Well… that’s true. But in my life, (and I suspect many other people’s), there is no email that is so urgent that it can’t wait until I get back from walking the dog or visiting the supermarket. OK, I work from home & can check my email pretty much any time I want and I realise that this doesn’t apply to everyone. But the point remains, does it really enrich your life to have your phone constantly bonging away to say that Argos have a sale on, or that eBay & Amazon have recommendations for you? How many of the emails which interrupt what you’re doing every day, as they land in your pocket, really need immediate attention?
And if it is an important email – presumably something formal which requires a response, how easy is it to type this kind of correspondence on a keyboard the size of a Rizla packet, often with sunlight obliterating your view of the screen? You see my point? Time & again, I would end up giving up on typing with my thumbs as I walked down the street, preferring instead to wait until I got home when I could compose my message on a “real” computer.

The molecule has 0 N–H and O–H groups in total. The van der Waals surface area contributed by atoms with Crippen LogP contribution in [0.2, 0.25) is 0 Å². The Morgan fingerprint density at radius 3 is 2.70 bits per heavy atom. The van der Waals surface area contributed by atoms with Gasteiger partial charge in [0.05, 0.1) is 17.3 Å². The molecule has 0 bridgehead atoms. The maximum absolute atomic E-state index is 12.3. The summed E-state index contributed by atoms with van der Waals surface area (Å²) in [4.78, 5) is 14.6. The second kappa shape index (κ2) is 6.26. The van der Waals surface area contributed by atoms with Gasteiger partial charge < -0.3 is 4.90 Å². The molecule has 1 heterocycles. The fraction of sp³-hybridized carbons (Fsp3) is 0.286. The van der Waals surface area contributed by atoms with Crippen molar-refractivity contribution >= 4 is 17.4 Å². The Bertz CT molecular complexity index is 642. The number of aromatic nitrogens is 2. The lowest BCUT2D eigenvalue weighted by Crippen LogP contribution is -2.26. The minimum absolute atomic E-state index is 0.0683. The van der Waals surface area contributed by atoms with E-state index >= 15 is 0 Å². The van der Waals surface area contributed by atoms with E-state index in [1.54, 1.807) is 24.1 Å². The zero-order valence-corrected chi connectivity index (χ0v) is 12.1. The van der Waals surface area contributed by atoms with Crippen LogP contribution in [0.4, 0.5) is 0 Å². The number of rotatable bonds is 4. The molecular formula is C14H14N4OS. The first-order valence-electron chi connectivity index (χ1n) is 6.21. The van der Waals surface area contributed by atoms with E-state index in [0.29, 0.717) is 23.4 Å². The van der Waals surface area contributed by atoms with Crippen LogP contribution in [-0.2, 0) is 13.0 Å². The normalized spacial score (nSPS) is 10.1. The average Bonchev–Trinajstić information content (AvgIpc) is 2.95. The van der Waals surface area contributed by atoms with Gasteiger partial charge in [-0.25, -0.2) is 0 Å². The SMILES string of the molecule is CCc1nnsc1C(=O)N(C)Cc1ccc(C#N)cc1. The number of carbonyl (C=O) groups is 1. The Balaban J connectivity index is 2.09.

As for being able to watch “content” (as we’re supposed to call television programmes these days) when I’m not sat in front of my telly… Well, I have to tell you that most of the time when I am sat in front of the old gogglebox, I don’t even want to watch it then. Literally hundreds of channels of nothing but repeats, airhead-infested reality TV, the latest cop show/teenage vampires/Tolkien-esque fantasy “box set” we’re all supposed to be in raptures over & a plethora of cooking shows. I’d rather read a book or put some music on to be honest. So I don’t feel impoverished by having to leave the telly behind when I leave the house.
Social media? I don’t use it any more. I used to be all over Facebook & Twitter. At the time, I bought into the idea that it was a great way to drum up new custom. It wasn’t. I even got expert mentoring in using social media for marketing purposes under a government scheme set up to help sole traders like me. So it wasn’t as if I was blundering around making a hash of it – I was doing it right, and the results demonstrated this: I was getting likes, shares & followers. But in over a year of plugging away at it, it didn’t generate a single new paying customer. Not so much as an extra brass farthing in the till… nowt! Added to this was the fact that I just didn’t enjoy it – logging in was just another tiresome admin task to be carried out several times a day. Time I could have been spending with my guitar. Time & effort expended for zero gain. I closed all my accounts.